The state and the federal states are helping with billions in the regions affected by the flood disaster. But many private individuals also want to support affected citizens financially.
Berlin – After the flood disaster in the west of Germany in July, an exceptionally high number of donations were also collected on the Betterplace.org donation platform.
Within a few days, almost 8 million euros were donated online to aid organizations, as the platform announced. 130,000 individual donations to more than 100 projects were collected – including for well-known organizations such as the German Red Cross or “Aktion Deutschland hilft”, but also for small local associations.
“In the 13 years of our existence, we have never seen such a wave of willingness to donate,” said Björn Lampe, director of the non-profit platform based in Berlin.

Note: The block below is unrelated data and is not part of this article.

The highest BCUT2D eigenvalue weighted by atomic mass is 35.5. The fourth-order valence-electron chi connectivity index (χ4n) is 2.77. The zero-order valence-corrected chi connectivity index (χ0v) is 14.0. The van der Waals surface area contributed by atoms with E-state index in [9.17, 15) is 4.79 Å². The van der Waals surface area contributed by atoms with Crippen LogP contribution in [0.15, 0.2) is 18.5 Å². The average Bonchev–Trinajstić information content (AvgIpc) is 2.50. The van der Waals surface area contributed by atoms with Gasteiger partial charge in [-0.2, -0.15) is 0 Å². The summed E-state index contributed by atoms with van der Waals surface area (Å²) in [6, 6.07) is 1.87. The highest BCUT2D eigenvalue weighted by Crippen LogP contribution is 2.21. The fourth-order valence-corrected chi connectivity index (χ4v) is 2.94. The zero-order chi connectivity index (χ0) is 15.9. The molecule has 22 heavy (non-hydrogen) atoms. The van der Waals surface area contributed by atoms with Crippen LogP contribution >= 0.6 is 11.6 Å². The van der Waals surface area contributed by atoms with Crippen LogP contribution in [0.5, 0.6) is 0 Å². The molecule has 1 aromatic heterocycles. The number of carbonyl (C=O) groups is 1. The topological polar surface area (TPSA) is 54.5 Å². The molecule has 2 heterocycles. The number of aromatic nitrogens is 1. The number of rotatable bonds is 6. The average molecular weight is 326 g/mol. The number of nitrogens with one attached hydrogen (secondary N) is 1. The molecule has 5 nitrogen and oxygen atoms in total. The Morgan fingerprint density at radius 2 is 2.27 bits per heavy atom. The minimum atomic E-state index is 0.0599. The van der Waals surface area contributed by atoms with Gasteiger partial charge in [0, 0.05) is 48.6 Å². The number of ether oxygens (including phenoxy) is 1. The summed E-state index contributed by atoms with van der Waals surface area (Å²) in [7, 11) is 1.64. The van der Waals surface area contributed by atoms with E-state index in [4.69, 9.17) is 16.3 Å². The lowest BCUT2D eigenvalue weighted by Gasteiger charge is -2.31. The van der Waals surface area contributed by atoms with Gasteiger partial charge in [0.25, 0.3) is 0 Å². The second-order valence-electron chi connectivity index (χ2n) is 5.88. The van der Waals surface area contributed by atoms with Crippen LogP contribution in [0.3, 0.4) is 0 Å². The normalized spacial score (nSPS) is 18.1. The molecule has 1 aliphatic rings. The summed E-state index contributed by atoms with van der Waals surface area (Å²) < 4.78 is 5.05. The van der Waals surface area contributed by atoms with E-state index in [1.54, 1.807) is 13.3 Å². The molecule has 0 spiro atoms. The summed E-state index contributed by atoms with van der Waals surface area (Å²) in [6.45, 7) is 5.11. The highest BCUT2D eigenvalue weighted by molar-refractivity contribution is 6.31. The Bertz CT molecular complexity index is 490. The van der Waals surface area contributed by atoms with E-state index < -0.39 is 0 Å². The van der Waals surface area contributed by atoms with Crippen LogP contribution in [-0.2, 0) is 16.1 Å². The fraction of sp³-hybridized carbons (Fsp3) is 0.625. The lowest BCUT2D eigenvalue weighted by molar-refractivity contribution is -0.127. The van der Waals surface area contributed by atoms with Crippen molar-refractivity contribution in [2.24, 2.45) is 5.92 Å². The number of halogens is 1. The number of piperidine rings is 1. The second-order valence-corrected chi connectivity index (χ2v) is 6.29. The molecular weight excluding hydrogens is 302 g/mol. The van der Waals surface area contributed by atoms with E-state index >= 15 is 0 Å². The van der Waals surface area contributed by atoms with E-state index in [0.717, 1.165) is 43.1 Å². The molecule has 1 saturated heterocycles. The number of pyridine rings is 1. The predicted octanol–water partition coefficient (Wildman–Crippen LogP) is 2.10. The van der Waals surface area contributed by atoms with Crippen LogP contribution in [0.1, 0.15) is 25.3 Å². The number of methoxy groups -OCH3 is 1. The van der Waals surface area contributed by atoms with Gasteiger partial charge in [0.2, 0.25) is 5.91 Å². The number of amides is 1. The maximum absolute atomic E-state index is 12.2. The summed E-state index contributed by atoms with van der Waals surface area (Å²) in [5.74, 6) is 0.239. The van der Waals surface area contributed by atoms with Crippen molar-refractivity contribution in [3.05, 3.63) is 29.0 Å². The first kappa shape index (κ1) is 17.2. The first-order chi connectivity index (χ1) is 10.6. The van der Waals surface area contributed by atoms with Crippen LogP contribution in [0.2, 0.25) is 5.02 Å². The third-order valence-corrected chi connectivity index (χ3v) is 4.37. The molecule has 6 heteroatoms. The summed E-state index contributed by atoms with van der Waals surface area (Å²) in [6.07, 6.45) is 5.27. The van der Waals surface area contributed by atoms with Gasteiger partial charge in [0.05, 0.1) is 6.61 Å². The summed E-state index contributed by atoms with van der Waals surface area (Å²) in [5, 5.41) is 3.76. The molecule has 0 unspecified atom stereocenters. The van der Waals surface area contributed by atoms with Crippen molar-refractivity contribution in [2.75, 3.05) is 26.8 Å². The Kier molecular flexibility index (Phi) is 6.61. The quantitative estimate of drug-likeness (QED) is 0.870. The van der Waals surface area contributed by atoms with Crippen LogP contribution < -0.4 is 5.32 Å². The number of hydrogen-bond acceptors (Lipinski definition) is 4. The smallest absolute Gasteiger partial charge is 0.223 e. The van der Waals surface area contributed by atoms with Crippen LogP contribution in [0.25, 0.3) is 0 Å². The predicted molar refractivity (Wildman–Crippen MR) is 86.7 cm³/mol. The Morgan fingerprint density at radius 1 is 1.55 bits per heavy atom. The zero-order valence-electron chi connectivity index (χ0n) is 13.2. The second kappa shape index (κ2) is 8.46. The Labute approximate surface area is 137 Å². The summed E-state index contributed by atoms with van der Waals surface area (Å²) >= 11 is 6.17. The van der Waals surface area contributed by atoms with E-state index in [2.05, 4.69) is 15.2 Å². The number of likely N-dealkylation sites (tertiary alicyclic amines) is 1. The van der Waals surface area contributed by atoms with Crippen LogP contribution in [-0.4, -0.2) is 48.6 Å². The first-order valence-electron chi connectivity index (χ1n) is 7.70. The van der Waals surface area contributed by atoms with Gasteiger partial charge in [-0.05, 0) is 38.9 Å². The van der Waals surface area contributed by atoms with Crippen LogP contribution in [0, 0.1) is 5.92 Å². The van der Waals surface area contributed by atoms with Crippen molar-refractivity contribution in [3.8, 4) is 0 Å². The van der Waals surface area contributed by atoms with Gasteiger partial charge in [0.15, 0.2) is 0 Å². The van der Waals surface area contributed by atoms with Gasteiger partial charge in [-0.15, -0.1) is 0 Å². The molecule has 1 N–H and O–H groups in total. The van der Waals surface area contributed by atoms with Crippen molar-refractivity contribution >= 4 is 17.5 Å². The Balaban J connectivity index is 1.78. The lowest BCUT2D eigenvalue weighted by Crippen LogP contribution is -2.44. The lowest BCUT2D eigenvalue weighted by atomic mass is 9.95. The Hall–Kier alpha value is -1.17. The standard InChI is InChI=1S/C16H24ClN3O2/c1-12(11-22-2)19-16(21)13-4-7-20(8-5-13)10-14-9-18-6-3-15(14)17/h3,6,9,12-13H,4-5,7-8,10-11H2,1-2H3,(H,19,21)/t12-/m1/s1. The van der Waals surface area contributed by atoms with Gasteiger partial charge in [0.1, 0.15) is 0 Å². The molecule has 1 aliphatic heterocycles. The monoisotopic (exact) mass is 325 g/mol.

Max Mälzer, managing director of the German Donation Council, confirms this impression. “The willingness of the civilian population in Germany to donate after the flood disaster is extremely high, as high as it can be. Individual organizations have received donations like never before, especially in the shortest possible time, ”he told the German Press Agency. For the numbers in July, which are not yet complete, a massive amount of donations can be expected.
“Aktion Deutschland hilft” alone received as much money within a week of the disaster as it would normally have in a year, said Mälzer. The organization has now received 185 million euros, normally around 40 million euros per year. Many organizations have never experienced such a level of solidarity.
Storms with unusually heavy rainfall triggered a flood disaster in Rhineland-Palatinate and North Rhine-Westphalia in mid-July. Whole areas were literally torn away or devastated by the masses of water. So far, more than 180 deaths have been counted, and several people are still missing.
As a result, there were many appeals for donations. Actions by ARD and the television station Sat.1 raised a total of more than 80 million euros. There were countless other charity campaigns for those affected by the disaster. dpa